China’s top economic planner has approved a Rmb80bn ($13bn) new airport in Beijing as part of government efforts to boost flagging growth by accelerating construction of state-led infrastructure projects.
The new airport will be located in the far south of the city and is intended to relieve pressure on Beijing’s delay-stricken airport, which was only completed in 2008.
Some commentators have questioned the wisdom of an entirely new airport in such a remote location.
China has built scores of new airports in recent years but barely a quarter of the 200 facilities in operation are making any money, with about 150 surviving on government subsidies, the head of Chinese civil aviation said this month.
The new Beijing airport is just the latest in a string of megaprojects approved in recent months aimed more at boosting construction activity to support sagging growth than providing essential infrastructure.
China’s economy is on track for its worst performance this year since 1990, when the country faced international sanctions following the Tiananmen Square massacre.
Most economists expect the economy to grow by about 7.3 per cent for the full year but Beijing is poised to lower its annual growth target from “around 7.5 per cent” this year to “around 7 per cent” in 2015.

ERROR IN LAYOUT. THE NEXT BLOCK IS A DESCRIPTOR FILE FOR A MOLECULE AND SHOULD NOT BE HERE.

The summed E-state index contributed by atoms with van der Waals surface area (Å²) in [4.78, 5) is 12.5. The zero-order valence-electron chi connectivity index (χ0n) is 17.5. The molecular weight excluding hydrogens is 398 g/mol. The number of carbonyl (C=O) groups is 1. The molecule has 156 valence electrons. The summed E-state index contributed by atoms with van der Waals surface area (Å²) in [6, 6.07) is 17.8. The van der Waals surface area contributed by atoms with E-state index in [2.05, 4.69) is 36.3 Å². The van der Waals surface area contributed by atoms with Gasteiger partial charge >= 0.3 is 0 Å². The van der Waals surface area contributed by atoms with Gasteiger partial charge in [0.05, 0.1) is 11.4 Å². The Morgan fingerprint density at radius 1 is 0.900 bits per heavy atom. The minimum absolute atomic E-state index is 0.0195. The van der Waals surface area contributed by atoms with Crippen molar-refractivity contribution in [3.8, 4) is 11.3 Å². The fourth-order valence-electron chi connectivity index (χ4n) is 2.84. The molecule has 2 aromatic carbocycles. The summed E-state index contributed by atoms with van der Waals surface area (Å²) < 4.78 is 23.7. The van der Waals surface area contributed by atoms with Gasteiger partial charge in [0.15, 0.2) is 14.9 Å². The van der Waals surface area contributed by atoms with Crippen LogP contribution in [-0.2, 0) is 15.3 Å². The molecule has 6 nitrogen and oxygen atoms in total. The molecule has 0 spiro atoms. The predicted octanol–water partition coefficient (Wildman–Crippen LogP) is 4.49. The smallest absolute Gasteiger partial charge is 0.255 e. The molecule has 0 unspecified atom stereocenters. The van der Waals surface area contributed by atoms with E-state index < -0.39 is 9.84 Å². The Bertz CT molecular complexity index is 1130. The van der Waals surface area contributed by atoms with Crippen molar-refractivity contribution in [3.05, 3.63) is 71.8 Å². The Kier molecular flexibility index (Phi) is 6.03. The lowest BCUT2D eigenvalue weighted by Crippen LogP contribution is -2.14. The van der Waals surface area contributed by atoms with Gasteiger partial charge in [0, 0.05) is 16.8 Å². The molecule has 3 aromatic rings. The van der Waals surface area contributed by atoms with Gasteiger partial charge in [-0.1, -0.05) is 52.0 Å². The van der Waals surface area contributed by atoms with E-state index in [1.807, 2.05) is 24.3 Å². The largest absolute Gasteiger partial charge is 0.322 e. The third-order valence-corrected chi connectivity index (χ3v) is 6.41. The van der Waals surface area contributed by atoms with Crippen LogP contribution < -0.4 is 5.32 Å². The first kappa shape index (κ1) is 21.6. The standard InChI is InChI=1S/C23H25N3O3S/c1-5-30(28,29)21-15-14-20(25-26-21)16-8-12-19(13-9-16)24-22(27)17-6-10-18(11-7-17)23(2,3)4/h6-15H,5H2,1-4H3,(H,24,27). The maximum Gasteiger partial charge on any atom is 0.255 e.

Faced with a sharp slowdown in real estate and huge overcapacity in heavy industries such as steel and cement that feed the construction sector, the government has ramped up infrastructure spending to cushion the slowdown.
In the past month and a half the National Development and Reform Commission, China’s top economic planning agency, has approved more than Rmb1tn in infrastructure projects, including 28 new rail lines.
The NDRC said yesterday it had just approved Rmb112bn of investment in new roads in southern and western China in addition to the new Beijing airport. Investment in infrastructure, especially real estate, has been the key driver of the Chinese economy for decades. But since the global financial crisis this investment has increasingly been financed by government and private sector borrowing and the efficiency and usefulness of much of the infrastructure is questionable.
“Fixed asset investment remains the key to stabilising the world’s second-largest economy at present but its marginal effectiveness is weakening,” said Li Xuesong, deputy director of quantitative and technical economics at the Chinese Academy of Social Sciences, in comments to state media.
Official data show investment in China grew by 15.8 per cent in the first 11 months from the same period a year earlier, the slowest pace in nearly 13 years.
The NDRC said the newly approved Beijing airport would take five years to build and feature four runways and a terminal building covering 700,000 sq m. It will be able to handle 72m passengers, 620,000 planes and 2m tonnes of cargo a year by 2025.
Despite expansion, Beijing’s existing airport has struggled to cope with the growth in passenger and cargo traffic, and last year saw 83.7m passengers pass through, even though the facility was designed to handle only 76m.
Beijing has the world’s busiest airport after Atlanta in the US but consistently rates as the worst airport in the world in terms of delays. In some months, fewer than 20 per cent of flights out of Beijing are able to leave on time, according to data from Flightstats.